A Look at the Scary Side of Collecting

The macabre, the horror movies, the candy, the decorations, the candy, the costumes…oh, and the candy.  Just a few of the many reasons I look forward to Halloween every year, and why it’s been my favorite holiday since I was a kid donning my Ben Cooper Boba Fett costume.  (You know, those plastic costumes you couldn’t breathe in or see out of, but were worn by children everywhere). As an adult….ok, as a “big kid”…it’s always amazed me to see the variety and cult following of horror-related collectibles and toys.  You can find action figures and statues for virtually every pop culture franchise these days, but you can still find a few classic collectibles from the horror genre.  Here are some of my favorite Halloween-friendly collectible ideas… the Scary Side of Collecting!

1979-kenner-alien

1979 Kenner Alien Large-Size Figure

Its evil brains glow in the dark! When Kenner picked up the license for the 1979 Ridley Scott movie, Alien, they were hoping to be on track with the next big thing after Star Wars.  While the movie was undoubtedly a success, the film’s R-rating and graphic violence resulted in a very quick death for the toy line. While a line of 3 3/4″ figures was planned (and later reproduced by Funko & Super7), the only item to make it to production was this behemoth 18″ figure. Given that these are often found missing the dome, one of the five back spikes, or tail, and often with a broken set of retractable teeth, finding one of these complete and in nice condition can be difficult.  Gentle Giant later reproduced these in larger scale (24″ tall).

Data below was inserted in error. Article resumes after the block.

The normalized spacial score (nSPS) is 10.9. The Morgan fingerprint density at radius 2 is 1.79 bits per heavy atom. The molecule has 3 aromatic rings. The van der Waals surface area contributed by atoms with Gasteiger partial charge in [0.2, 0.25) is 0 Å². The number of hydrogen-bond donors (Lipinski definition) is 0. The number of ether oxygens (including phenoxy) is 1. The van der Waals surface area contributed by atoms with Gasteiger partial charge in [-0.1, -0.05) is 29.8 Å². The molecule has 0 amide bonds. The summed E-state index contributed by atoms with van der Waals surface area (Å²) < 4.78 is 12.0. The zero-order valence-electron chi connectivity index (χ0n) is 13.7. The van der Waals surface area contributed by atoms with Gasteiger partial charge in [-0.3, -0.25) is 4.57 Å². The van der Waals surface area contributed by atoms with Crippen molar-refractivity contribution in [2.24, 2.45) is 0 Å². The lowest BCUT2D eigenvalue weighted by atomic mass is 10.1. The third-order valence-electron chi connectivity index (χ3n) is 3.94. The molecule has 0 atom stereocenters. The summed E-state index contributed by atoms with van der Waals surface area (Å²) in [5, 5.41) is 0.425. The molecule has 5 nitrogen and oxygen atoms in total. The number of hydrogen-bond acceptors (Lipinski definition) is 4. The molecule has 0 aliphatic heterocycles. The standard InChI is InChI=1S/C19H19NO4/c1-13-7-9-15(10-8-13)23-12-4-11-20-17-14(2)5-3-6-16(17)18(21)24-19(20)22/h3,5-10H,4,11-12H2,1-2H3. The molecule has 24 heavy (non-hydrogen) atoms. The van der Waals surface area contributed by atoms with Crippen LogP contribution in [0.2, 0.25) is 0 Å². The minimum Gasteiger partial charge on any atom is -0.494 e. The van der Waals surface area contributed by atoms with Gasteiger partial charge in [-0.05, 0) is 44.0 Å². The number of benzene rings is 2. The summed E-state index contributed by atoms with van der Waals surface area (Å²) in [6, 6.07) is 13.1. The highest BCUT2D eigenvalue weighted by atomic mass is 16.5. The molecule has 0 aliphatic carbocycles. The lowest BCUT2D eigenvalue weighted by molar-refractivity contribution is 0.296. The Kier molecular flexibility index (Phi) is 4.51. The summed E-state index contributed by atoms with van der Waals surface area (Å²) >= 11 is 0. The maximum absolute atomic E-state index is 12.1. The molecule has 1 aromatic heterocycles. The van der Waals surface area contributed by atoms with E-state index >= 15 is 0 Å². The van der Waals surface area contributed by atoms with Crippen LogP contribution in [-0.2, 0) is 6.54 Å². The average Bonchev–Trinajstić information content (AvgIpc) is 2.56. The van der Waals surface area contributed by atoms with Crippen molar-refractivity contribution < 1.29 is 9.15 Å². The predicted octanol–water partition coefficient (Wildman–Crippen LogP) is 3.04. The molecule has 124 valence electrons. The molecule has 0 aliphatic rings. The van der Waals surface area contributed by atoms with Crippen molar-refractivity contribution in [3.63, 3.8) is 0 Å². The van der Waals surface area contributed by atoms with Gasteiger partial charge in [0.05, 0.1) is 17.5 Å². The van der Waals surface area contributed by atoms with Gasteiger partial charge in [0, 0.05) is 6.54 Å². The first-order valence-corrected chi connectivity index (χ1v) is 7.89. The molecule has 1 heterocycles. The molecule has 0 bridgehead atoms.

maxxfx-freddy-krueger

Matchbox MaxxFX Freddy Krueger

Kenner wasn’t the only company to have a toy from the Alien franchise planned, only to later ditch the concept.  In the late 80s, Matchbox was to include the Alien Warrior from the 1986 film, Aliens, in their MaxxFX line. These 9″ action figures were similar to Mego figures in style, and allowed the owner to dress up the character as one of multiple horror characters.  Several prototypes were developed for this line, but ultimately only Freddy Krueger was released.

 

cult-classicsNECA Cult Classics

McFarlane Toys might have set the stage for horror figures coming to the mainstream with their Movie Maniacs line, but in 2005 NECA took it a step farther by introducing their Cult Classics line. Similar in style to the Movie Maniacs, these 7″ tall figures took small-scale collecting to a new level with their incredible sculpts, statuesque posing, and the diversity of the line. While the line featured many horror favorites such as Michael Myers, Freddy Krueger and Jason Voorhees, fans were also treated to debuts of figures such as Patrick Bateman from American Psycho, Frank the Bunny from Donnie Darko, and The Jigsaw Killer from Saw.   The line continued for a solid five years and gave us dozens of unique characters from the genre.

 

neca-nbxNECA The Nightmare Before Christmas

What Halloween would be complete without some of Tim Burton’s The Nightmare Before Christmas? In 2004, NECA launched a line of figures from the cult movie, and what is in my opinion one of the best action figure lines of all time (despite the occasional quality issues).  Over the course of five years, nearly every character from the movie saw release in this line, making it not only a fun set to complete, but also making for an amazing display.  (Note: the image shown is only part of the line!)  NECA even produced the Spiral Hill and the Snow Buggy Jack heisted from Christmas Land.  The only downside to this line is that it’s *sooooo* close to being complete, those of us who are completists will feel annoyed about the few missing characters.  (The band, Finklestein’s second creation, the tree with hanging skeletons, and the reaper…I believe these are the only characters not made.)